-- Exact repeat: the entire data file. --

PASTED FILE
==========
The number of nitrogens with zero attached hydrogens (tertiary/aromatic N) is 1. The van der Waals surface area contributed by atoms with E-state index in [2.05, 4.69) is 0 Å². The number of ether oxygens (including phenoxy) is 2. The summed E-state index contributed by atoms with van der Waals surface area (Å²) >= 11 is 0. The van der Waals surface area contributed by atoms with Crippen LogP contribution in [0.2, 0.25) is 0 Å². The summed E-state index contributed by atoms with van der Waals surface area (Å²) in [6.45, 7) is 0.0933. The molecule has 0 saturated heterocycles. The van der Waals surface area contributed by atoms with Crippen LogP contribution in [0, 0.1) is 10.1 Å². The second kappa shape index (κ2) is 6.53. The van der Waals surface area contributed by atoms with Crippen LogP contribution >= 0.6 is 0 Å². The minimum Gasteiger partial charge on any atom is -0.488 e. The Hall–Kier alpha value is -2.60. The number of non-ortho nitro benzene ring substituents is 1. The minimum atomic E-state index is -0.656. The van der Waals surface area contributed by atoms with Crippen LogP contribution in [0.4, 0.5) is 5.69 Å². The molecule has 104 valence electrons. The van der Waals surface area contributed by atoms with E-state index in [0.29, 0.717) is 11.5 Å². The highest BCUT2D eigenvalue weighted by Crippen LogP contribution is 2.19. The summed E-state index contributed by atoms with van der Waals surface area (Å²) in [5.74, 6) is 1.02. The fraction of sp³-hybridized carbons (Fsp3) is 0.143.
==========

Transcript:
The number of nitrogens with zero attached hydrogens (tertiary/aromatic N) is 1. The van der Waals surface area contributed by atoms with E-state index in [2.05, 4.69) is 0 Å². The number of ether oxygens (including phenoxy) is 2. The summed E-state index contributed by atoms with van der Waals surface area (Å²) >= 11 is 0. The van der Waals surface area contributed by atoms with Crippen LogP contribution in [0.2, 0.25) is 0 Å². The summed E-state index contributed by atoms with van der Waals surface area (Å²) in [6.45, 7) is 0.0933. The molecule has 0 saturated heterocycles. The van der Waals surface area contributed by atoms with Crippen LogP contribution in [0, 0.1) is 10.1 Å². The second kappa shape index (κ2) is 6.53. The van der Waals surface area contributed by atoms with Crippen LogP contribution >= 0.6 is 0 Å². The minimum Gasteiger partial charge on any atom is -0.488 e. The Hall–Kier alpha value is -2.60. The number of non-ortho nitro benzene ring substituents is 1. The minimum atomic E-state index is -0.656. The van der Waals surface area contributed by atoms with Crippen LogP contribution in [0.4, 0.5) is 5.69 Å². The molecule has 104 valence electrons. The van der Waals surface area contributed by atoms with E-state index in [0.29, 0.717) is 11.5 Å². The highest BCUT2D eigenvalue weighted by Crippen LogP contribution is 2.19. The summed E-state index contributed by atoms with van der Waals surface area (Å²) in [5.74, 6) is 1.02. The fraction of sp³-hybridized carbons (Fsp3) is 0.143.